The United States third most abundant crop of corn is unfolding as harvest continues. According to USDA's  National Agricultural Statistics Service’s monthly crop production report released on Thursday, the final corn harvest is pegged at 10.9 billion bushels. Yields are expected to average 153.5 bushels per acre, 5.6 bushels higher than in 2005.

National Corn Growers Association President Ken McCauley point to forecasted production numbers as an indication that corn growers will produce enough corn for all markets this year. Sure, but at what price? Everyone knows that increasing competition for corn will push prices higher.

Indeed, McCauley sees that as the market's effort to entice more production. “Strengthening corn prices are a clear indication that the market is trying to bid more acreage into corn next year,” says McCauley.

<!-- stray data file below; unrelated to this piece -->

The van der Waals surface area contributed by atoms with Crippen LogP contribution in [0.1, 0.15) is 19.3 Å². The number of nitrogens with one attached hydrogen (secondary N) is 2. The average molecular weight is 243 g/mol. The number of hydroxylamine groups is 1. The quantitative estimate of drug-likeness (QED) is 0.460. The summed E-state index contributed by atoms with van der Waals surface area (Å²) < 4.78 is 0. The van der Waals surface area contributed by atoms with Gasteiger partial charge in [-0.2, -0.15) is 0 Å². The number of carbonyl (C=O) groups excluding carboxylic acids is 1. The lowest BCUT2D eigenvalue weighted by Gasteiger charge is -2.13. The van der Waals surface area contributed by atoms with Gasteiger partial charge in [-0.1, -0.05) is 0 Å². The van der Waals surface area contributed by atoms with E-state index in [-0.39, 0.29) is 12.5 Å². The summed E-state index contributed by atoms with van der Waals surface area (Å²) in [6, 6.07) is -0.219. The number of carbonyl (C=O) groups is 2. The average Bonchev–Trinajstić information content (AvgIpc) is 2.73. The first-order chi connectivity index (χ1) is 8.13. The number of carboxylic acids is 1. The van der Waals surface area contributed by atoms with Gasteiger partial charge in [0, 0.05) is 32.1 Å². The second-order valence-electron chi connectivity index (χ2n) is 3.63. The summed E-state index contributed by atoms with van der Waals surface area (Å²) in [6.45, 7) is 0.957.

NASS's October report shows that feed and residual uses declined by 25 million bushels to 6.1 billion. Ending stocks are projected to be 996 million bushels, down 224 million bushels from September. Other key uses held steady, with corn exports projected to amount to 2.25 billion and ethanol expected to consume 2.15 billion bushels.

USDA revised estimated planted acreage, which is down 800,000, which naturally leads to corresponding 800,000 drop in harvested acres.

Drought and adverse weather conditions are having some impact on yields across the Corn Belt. Northern and eastern Corn Belt producers are experiencing better–than-expected yields. Yields across the northern and southern Great Plains are unchanged from September’s forecast.

As of Oct. 1, only 20 percent of harvest was complete compared with 25 percent last year and 23 percent for the five-year average, indicating there's  still plenty of corn to pick. 

To view the NASS report, visit